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Featured in the January 2014 issue

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LANDOWNERS WARNED TO PROTECT LAND AS FLY GRAZING PROBLEMS SET TO RISE
CLA East are warning landowners to take preventative measures to cut the chances of having to deal with the rising instances of fly grazing and horse abandonment.

This problem has been well publicised in the local media over recent weeks, and the number of cases are likely to increase during the winter months – with unenclosed land likely to be targeted.

Horses deliberately left to graze on land without permission are often left for extended periods of time, leaving the landowner to deal with the issues of ownership, the horse’s welfare, liability, and cost.

CLA East regional surveyor, Tim Woodward said: “People are taking advantage of the fact that trespass is a civil matter and, therefore, not actionable by the police.

“For our members there are concerns for the welfare of the horses, but there are also concerns over who assumes liability for the animals should they cause, or be involved in, an accident. There is also the cost of the grazing and clearing the site after the horses have gone.

“As with many issues involving trespass on land, it is best to try to prevent the problem in the first place. Keeping field gates locked, particularly those with access on to a public highway may help deter fly grazing.

“Pasture is more inviting than a ploughed field, so it may be worth fencing off particularly vulnerable areas – but you should not put up anything likely to cause injury or block a right of way.

“Although it is likely to be considered a civil rather than a criminal matter, it is worth reporting the matter to the police and keeping a note of the incident number. To check if the horse is stolen you can go to www.stolenhorseregister.com to see of the horse can be identified.

“Signs that the horse has been recently cared for, such as being shod, clipped, having a hogged mane, trimmed tail or trimmed whiskers, would indicate that it is more likely that the horse has escaped. If the horse is in poor condition you may wish to report this to the RSPCA.”

Mr Woodward said the CLA would like to see legislation brought forward to tackle this, with local authorities moving to put procedures in place to deal with abandoned horses quickly, with less emphasis placed on the landowner to act. He also said local authorities and the police should work closely to deal with persistent offenders.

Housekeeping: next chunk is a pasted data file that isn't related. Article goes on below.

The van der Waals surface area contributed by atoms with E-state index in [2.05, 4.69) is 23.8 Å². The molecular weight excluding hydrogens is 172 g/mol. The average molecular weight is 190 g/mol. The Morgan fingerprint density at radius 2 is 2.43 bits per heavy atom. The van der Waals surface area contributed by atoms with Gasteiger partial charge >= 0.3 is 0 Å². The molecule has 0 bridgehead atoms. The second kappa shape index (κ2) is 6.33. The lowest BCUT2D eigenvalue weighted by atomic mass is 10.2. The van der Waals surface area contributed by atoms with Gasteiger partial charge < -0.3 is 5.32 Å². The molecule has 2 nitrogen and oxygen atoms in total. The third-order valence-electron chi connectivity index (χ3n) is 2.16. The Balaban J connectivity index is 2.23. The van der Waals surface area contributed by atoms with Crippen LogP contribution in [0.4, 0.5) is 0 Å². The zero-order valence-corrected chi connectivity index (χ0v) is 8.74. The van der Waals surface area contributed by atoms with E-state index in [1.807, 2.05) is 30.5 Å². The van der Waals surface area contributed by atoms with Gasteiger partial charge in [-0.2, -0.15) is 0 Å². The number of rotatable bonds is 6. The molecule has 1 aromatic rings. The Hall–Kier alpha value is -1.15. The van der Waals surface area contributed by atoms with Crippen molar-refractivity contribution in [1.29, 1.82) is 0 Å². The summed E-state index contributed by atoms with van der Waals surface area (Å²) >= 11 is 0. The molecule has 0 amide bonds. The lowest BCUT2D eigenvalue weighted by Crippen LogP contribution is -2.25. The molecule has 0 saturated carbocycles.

The CLA has published a specific guidance note on this subject entitled Dealing with Uninvited Horses, which members can download from the CLA website (http://www.cla.org.uk/Professional_Advice/Guidance_notes/Trespass/Equine/1010098.htm/).

DO YOU WANT TO FEEL THE DIFFERENCE IN 2014?
The festivities are behind us and January is upon us, so what are your resolutions for 2014?

My own New Year’s Resolution six years ago was to take up Pilates because I had heard it was beneficial for riders. I had no idea at that time what an amazing journey I was about to start on. So do I practice what I preach? Absolutely! I do a daily routine of Pilates and I couldn’t live without it. So why don’t you begin your Pilates journey now, to start the New Year in the best possible way?

Let’s start at the beginning with some basic principles: relaxation, concentration, alignment and breathing.

RELAXATION
It is essential that we are able to release tension in our body, to switch off what we don’t need and to switch on what we do need. Typically the neck and shoulders can hold excessive tension, especially if you lead a hectic and stressful lifestyle.

CONCENTRATION
How often do you try and do three things at once and not really give your full attention to any of them? Once you have relaxed your body you are then in a much better position to be able to focus your mind and feel what each part of your body is doing.

ALIGNMENT
Having achieved relaxation and concentration, the next step is to re-educate your body into good postural alignment. This can be either standing, sitting, lying on your side or when you are moving.

BREATHING
Learning how to breathe efficiently will reward you and your body. Can you breathe so that your ribcage widens and your lungs fill and avoid shrugging your shoulders up to your ears as you do this?

This may all sound fairly simple but the beauty of Pilates is you never stop learning or discovering movements that you hadn’t realised were possible.

I look forward to sharing further principles of Pilates with you in the next issue and then let your new body begin!

The famous quote by Joseph Pilates rings very true: “In ten sessions you will feel the difference, in twenty you will see the difference and in thirty you’ll have a whole new body.”

Sarah Payne

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